Everything can be done online nowadays, and that includes abortion. And these online abortion services may provide women with alternatives to other unsafe methods of terminating a pregnancy, a study states.
Following research by the University of Texas, a survey was conducted among around a thousand women in Northern Ireland and the Republic of Ireland who had bought abortion drugs on a website run by Women on Web, the BBC reports.
The non-profit organization, based in the Netherlands, provides women with advice and abortion pills across 140 countries with restrictive abortion laws. Ireland and Northern Ireland have some of the world’s strictest abortion laws, allowing the end of a pregnancy only when a woman’s life is at risk, NBC News reports.
To avail of a service, women fill up an online form, which is reviewed by a doctor. The women are then mailed two medicines, mifepristone and misoprostol, with instructions on how to take them. These drugs have been used since 1988 to induce early abortions.
According to the results, almost 95% of these interventions were considered “successful.” But, 10% of the respondents also indicated that they had to seek medical attention as a result of using these online drugs, including blood transfusions and antibiotic prescriptions. This is comparable to the rates for women who get abortions at medical facilities in countries where abortion is legal.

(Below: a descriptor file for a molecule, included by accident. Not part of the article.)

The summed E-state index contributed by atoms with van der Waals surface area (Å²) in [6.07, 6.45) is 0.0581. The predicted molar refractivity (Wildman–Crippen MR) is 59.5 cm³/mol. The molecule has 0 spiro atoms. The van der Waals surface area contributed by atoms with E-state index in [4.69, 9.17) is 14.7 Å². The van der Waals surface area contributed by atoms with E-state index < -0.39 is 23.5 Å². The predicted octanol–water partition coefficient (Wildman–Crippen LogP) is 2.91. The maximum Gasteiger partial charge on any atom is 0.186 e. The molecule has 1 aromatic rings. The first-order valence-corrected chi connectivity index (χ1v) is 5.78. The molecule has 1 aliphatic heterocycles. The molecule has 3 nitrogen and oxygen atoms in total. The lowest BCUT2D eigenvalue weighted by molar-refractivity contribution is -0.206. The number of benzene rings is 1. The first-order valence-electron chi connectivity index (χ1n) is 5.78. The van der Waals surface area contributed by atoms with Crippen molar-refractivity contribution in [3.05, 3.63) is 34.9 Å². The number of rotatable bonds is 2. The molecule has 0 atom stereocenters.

There were no deaths reported.
Dr. Abigail Aiken, an assistant professor at the University of Texas at Austin and lead author on the study, says,
We now have evidence that self-sourced medical abortion that’s entirely outside the formal health care system can be safe and effective.
She adds, “Women are very capable of managing their own abortions and they’re able to determine themselves when they need to seek medical attention.”
The researchers behind the survey say that this provides “the best world evidence to date” regarding the use of online abortion services. They likewise conclude that this supports the calls in some countries in reforming restrictive abortion laws.
The study was published in the British Medical Journal.